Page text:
One gold medal down, two to go for Eileen Gu. The US-born athlete from China nabbed victory in big air, her first Olympic event, on Tuesday, after pulling off her first ever 1620 with a perfect landing. That earned her a 94.5 score on her third and final run, bringing her total event score to 188.25. It was just enough to beat Tess Ledeux of France, who had been in the lead and finished less than a point behind at 187.50. Switzerland's Mathilde Gremaud took bronze with a score of 182.50. "That was the best moment of my life. The happiest moment, day, whatever—of my life. I just cannot believe what just happened," said Gu, who competed as Gu Ailing, according to the Olympic website.
"That was a trick I have never done before, had never attempted before," she added. "Yes, I’ve thought about it a lot, but to put it down on my third run in the first Olympic freeski final in history means the world to me … Even if I didn't land it, I felt it would send a message out to the world and hopefully encourage more girls to break their own boundaries." Chinese fans were certainly taken with the "snow princess." Praise for the athlete temporarily overloaded social network Weibo's servers, reports the AP. Seven of the top 10 trending topics on the platform were about the 18-year-old's victory and one "received more than 300 million views within an hour," reports CNN.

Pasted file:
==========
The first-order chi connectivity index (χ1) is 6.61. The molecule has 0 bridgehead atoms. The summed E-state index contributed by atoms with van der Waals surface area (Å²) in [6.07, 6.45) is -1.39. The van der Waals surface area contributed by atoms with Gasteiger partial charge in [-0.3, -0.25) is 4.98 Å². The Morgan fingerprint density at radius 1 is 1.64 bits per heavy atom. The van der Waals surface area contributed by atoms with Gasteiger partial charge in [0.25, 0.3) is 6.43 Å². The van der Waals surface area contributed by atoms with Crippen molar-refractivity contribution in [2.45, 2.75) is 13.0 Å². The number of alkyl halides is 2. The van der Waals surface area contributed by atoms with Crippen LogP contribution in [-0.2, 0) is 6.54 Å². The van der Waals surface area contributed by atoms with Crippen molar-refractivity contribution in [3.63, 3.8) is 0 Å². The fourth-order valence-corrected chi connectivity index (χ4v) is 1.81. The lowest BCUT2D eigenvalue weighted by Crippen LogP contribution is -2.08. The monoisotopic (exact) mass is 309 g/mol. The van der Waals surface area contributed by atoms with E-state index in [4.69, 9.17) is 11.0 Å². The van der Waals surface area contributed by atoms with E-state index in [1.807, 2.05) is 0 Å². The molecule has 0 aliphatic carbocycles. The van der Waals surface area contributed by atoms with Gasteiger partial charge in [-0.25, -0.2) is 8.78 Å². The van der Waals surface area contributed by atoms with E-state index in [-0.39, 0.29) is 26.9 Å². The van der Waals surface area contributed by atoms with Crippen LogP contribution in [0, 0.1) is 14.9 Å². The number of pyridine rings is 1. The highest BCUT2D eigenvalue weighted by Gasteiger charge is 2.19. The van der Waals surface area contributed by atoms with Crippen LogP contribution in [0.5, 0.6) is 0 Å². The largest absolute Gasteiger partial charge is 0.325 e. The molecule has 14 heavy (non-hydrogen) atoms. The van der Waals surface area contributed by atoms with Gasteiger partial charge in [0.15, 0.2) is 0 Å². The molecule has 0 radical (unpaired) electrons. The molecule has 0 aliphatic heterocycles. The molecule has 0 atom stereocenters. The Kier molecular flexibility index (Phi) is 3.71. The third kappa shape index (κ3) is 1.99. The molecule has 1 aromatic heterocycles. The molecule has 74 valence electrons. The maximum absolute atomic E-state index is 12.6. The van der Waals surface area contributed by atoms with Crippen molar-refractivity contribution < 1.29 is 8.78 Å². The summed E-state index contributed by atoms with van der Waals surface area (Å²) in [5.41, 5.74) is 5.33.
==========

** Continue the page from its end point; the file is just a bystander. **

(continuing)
There was a marked difference to the treatment of another California-born Olympian competing for China. Weibo users heavily criticized 19-year-old figure skater Zhu Yi on Monday after she fell twice during the women's free skate event in the team competition, following a previous fall in the short program, per Fox News. "How shameful," read one comment liked more than 45,000 times, per the AP. "Go back to America," read another. Beijing's Chinese Communist Party officials praised Gu upon her victory, saying she "honored for the country with her perfect performance," per CNN. She remains the favorite in her two remaining events: halfpipe and slopestyle freestyle skiing. (Read more 2022 Beijing Olympics stories.)